Courtesy of TheGuardian.com | By Anne Harris | Originally Published 11.17.2017 | Posted 01.03.2018
As part of children’s grief awareness week, the staff who support families caring for terminally ill children on the need to be honest and consistent
A father whose daughter had died, once told me his grief was like a snow globe. Life slowly resumed – like the snow resettling after it had been shaken – and only he knew that nothing was where it had been before.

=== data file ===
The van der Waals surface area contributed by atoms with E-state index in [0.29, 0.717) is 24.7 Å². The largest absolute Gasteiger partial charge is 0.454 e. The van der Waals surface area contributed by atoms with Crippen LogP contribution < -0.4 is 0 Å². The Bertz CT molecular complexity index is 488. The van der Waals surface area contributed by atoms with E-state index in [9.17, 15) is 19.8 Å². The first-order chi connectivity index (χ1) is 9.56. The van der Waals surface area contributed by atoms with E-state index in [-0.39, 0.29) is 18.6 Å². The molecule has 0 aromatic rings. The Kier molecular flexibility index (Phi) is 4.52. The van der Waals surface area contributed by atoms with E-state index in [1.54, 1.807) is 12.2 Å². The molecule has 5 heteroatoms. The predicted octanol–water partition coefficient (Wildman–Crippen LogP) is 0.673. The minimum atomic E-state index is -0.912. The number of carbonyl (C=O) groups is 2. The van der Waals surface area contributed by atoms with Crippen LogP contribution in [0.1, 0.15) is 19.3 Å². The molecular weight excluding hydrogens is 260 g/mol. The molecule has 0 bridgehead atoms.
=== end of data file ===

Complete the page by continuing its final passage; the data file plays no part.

Anyone who works with grieving children will know this is particularly true for them, too. I’ve been doing so for more than 30 years. I was a nurse and then a social worker before joining the Rainbow Trust children’s charity 11 years ago. We support whole families caring for a life-threatened or terminally ill child. Their siblings are a vital focus for us.
View original post 548 more words